|M.Sc Student||Elkabetz Meital|
|Subject||Fusion of Non-Destructive Methods for Quality Assessment of|
|Department||Department of Civil and Environmental Engineering||Supervisors||Professor Emeritus Itzhak Shmulevich|
|Professor Raphael Linker|
|Full Thesis text - in Hebrew|
Fruit quality is very difficult to define due to the diversity of the tissues involved and the numerous attributes required to describe quality properties.
It is generally accepted that the property which reflects best the quality of fruits texture is the so-called firmness. Fruits firmness is most commonly determined through destructive methods such as: Magness-Taylor test and the standard method (ASABE Standards S368.4) - the Parallel-Plates method. In the present research this latter method is used as a reference measurement of apple firmness.
Numerous researchers have evaluated fruit firmness using low-mass impact techniques, acoustic techniques and optical techniques.
The current research motivation is to examine fusion (combination) of these non-destructive methods as a way to improve the prediction accuracy.
Four hundred and sixty apples of four types were used at the present research in a shelf-life simulation. Two destructive methods (Magness-Taylor and Parallel-plates) and four non-destructive methods (impact, acoustic, spectrometer and hyper-spectral camera) were used.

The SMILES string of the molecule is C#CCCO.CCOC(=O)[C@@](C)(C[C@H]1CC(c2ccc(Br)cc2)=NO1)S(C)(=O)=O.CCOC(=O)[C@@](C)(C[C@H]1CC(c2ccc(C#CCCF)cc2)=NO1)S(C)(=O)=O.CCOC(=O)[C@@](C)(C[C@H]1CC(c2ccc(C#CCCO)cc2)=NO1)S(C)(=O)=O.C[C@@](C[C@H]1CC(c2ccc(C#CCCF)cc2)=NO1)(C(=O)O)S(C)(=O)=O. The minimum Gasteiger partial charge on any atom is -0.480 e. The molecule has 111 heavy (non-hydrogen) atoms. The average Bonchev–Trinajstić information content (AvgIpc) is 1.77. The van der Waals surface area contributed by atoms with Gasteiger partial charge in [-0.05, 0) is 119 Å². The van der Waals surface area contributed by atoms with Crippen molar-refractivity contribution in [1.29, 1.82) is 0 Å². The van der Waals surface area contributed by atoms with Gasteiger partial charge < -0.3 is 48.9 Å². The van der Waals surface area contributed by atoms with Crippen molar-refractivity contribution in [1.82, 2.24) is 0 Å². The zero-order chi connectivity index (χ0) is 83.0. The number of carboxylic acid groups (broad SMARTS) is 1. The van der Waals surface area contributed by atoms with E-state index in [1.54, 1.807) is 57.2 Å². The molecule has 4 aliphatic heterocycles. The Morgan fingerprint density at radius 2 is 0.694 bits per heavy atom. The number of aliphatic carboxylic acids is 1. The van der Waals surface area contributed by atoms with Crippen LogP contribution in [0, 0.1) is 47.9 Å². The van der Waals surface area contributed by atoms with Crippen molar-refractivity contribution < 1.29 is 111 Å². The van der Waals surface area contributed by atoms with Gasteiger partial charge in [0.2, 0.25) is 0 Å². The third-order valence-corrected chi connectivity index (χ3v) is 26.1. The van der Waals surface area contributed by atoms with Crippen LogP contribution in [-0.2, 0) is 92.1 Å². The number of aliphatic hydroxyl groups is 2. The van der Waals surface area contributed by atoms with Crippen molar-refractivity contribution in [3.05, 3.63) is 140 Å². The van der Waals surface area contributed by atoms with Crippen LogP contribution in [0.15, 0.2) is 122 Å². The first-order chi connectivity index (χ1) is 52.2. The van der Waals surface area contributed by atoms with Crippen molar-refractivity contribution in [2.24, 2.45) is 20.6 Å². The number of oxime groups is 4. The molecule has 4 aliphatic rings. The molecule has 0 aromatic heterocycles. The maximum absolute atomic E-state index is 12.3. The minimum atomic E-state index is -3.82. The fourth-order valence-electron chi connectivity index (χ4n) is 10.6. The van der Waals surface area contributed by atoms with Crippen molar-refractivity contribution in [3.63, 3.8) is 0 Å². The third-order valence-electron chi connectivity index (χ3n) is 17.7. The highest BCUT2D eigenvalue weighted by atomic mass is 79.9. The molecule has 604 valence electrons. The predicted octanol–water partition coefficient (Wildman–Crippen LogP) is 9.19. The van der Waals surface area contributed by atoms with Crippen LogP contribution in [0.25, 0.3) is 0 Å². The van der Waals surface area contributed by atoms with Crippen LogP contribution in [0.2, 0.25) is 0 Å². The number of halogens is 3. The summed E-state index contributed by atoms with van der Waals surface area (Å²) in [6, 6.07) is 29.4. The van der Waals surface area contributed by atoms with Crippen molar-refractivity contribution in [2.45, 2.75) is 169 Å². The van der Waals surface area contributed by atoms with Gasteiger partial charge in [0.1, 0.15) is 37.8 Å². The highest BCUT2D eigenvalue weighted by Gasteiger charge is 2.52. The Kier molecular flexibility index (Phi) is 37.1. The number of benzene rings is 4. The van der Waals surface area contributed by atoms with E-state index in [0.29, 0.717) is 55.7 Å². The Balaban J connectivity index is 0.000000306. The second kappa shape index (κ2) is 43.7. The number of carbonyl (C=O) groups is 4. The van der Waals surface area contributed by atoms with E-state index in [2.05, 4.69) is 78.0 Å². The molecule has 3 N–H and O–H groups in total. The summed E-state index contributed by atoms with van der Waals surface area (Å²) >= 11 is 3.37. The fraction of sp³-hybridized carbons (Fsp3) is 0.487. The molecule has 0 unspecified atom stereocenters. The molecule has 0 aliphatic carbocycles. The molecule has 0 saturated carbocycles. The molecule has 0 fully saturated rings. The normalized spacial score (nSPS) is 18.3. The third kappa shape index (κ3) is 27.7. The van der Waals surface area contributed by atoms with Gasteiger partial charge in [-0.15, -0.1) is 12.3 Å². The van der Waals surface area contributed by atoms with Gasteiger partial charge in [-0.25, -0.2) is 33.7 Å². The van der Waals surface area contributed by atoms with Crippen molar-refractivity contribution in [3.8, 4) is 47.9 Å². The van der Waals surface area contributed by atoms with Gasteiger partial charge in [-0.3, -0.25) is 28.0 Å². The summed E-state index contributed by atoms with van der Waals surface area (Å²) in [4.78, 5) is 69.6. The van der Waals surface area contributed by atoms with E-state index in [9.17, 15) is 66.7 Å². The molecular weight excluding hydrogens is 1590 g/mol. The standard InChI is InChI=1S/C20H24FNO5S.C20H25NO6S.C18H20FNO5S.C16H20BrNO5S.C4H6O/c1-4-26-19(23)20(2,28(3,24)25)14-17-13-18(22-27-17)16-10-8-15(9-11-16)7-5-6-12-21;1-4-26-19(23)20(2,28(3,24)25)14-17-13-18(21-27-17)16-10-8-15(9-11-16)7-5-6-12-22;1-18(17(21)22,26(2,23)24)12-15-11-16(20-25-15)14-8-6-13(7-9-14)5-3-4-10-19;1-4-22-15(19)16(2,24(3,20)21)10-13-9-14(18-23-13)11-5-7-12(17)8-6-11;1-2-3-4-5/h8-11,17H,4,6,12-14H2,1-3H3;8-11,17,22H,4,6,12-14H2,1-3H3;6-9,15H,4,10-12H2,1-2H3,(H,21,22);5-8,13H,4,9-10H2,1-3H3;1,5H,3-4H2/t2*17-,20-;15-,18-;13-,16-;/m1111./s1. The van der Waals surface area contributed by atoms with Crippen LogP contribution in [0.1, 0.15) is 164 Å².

As expected, the results of the Magness-Taylor test have shown a low correlation to shelf life while the Parallel-Plates method has shown a high correlation to shelf life.
With the low-mass impact method, a correlation of R2=0.81 for all types of apples was achieved. With the acoustic method, the results was R2=0.75. Partial least squares (PLS) analysis of the 350-1000nm spectra recorded by the spectrometer led to a correlation of R2=0.81. The results obtained using the light scattering at different wavelengths were much lower, with correlation of R2=0.51.
Fusion models were developed through multi-linear regression. Six combined models were investigated, namely acoustic & camera, acoustic & impact, acoustic & spectrometer, impact & camera, impact & spectrometer and triple fusion of impact & acoustic & spectrometer. All the models based on more than one technique resulted in a correlation coefficient equal or higher than the one obtained either technique by itself. The best dual fusion was the impact & spectrometer fusion, which gave a correlation of R2=0.89 for all types of apples. Combining impact, acoustic and spectral led to a correlation of R2=0.91 for all types of apples. Therefore, it is recommended to develop a device which measures the firmness of fruits by those three none-destructive methods simultaneously and combines the data through multi-linear regression in order to sort the fruits by their firmness on the sorting line.
The major contribution of the current work is in quantization of the advantage of data fusion from different sensors for apple texture evaluation.